Divorce within a farming family
To the outside world a divorce within a farming family may appear the same as any other divorce, but in reality property and assets in a family farm are often intrinsically linked and owned not only by the couple but also the extended farming family.
Farms are often passed down through generations with assets owned by other family members, a partnership, a family trust or even a limited company with various shareholders. Parents often pass farm properties to their children or allow them to live in farming properties to ensure that the needs of the family and the needs of the farm can be met.
When families separate, the courts start from the position that there should be an equal share of all assets accumulated during the marriage. However, often in farming cases the courts have to balance the ongoing viability of the farming business against a fair divorce settlement. An equal division of farming assets may not always be achievable but it is important that the parties’ financial needs and the needs of any children are met.
Where an adult child has received financial support or housing from a parent during the marriage, the court is able to make an order against the child forcing them to prevail upon parents or the extended family, to provide funds to pay a financial settlement. Therefore, it is important that those in farming communities exercise caution when deciding whether to financially assist children during their marriages. This is particularly relevant where a family’s wealth has been built through the farming generations, and the family want to prevent the farming business being broken up during divorce proceedings.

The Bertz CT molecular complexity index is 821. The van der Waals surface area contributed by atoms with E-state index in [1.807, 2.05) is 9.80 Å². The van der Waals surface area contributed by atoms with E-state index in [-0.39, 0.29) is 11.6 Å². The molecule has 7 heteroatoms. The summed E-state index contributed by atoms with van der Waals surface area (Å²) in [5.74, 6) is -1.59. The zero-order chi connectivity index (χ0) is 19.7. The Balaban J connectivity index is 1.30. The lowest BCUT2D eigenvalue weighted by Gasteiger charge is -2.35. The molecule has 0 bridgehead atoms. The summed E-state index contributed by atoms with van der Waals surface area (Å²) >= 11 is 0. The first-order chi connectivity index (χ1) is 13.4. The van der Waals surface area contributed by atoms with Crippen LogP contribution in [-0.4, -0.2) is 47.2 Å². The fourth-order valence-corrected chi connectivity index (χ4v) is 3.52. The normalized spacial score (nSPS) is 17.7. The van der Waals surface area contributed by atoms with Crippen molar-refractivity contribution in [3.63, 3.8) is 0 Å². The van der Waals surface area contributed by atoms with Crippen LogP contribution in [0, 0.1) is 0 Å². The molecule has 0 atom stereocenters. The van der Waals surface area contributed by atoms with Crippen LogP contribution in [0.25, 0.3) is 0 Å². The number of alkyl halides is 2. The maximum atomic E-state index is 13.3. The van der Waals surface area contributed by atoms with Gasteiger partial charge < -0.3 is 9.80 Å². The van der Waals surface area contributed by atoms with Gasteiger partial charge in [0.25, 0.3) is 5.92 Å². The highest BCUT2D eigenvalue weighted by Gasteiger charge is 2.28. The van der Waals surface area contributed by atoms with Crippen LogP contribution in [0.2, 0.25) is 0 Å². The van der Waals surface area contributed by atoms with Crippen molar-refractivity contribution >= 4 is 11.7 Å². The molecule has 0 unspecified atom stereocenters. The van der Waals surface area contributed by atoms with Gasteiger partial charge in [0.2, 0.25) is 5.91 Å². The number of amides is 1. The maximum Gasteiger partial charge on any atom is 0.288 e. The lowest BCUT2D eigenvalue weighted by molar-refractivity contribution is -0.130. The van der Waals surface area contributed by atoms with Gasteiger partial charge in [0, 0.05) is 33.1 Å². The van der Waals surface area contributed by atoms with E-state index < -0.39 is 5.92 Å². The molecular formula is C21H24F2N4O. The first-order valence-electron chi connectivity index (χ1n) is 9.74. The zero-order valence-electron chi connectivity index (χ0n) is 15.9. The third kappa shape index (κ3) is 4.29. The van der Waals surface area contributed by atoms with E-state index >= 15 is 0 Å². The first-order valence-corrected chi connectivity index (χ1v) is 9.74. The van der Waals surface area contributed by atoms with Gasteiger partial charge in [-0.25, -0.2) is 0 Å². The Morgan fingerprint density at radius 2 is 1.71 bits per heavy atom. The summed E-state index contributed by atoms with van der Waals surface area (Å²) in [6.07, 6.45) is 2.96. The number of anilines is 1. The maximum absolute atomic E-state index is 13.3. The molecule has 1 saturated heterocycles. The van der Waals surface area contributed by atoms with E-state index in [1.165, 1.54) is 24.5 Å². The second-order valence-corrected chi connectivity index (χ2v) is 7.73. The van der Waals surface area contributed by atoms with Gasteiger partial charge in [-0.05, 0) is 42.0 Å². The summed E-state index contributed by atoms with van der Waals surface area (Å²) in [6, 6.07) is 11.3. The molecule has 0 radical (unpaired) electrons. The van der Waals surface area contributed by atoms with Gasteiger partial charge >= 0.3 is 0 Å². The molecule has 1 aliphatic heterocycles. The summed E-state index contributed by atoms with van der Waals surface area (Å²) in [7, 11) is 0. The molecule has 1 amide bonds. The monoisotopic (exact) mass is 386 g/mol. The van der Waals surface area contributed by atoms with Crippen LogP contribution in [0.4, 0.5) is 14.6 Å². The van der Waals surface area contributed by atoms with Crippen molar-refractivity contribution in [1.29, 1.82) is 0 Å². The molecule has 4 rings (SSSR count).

Trusts can play a key role in protecting family wealth on divorce and can provide a means to assist adult children without risking farm assets. However, trusts should always be considered as part of a long-term strategy to protect family wealth, as a trust set up when a marriage is on the verge of breakdown is unlikely to withstand the scrutiny of the courts.
Those in a farming family should always consider pre-emptive action, such as entering into a cohabitation agreement or a pre-nuptial agreement, as a considered and fair agreement entered into at the outset of a relationship can leave families secure and give everyone peace of mind. All family farms operate differently and there is no ‘typical farming divorce’ but whatever the situation, it is essential to take early legal advice and know your rights.
This article first appeared in County Life, 5th November 2016
Josephine Hayes is a solicitor in the Family department at Barker Gotelee Solicitors.
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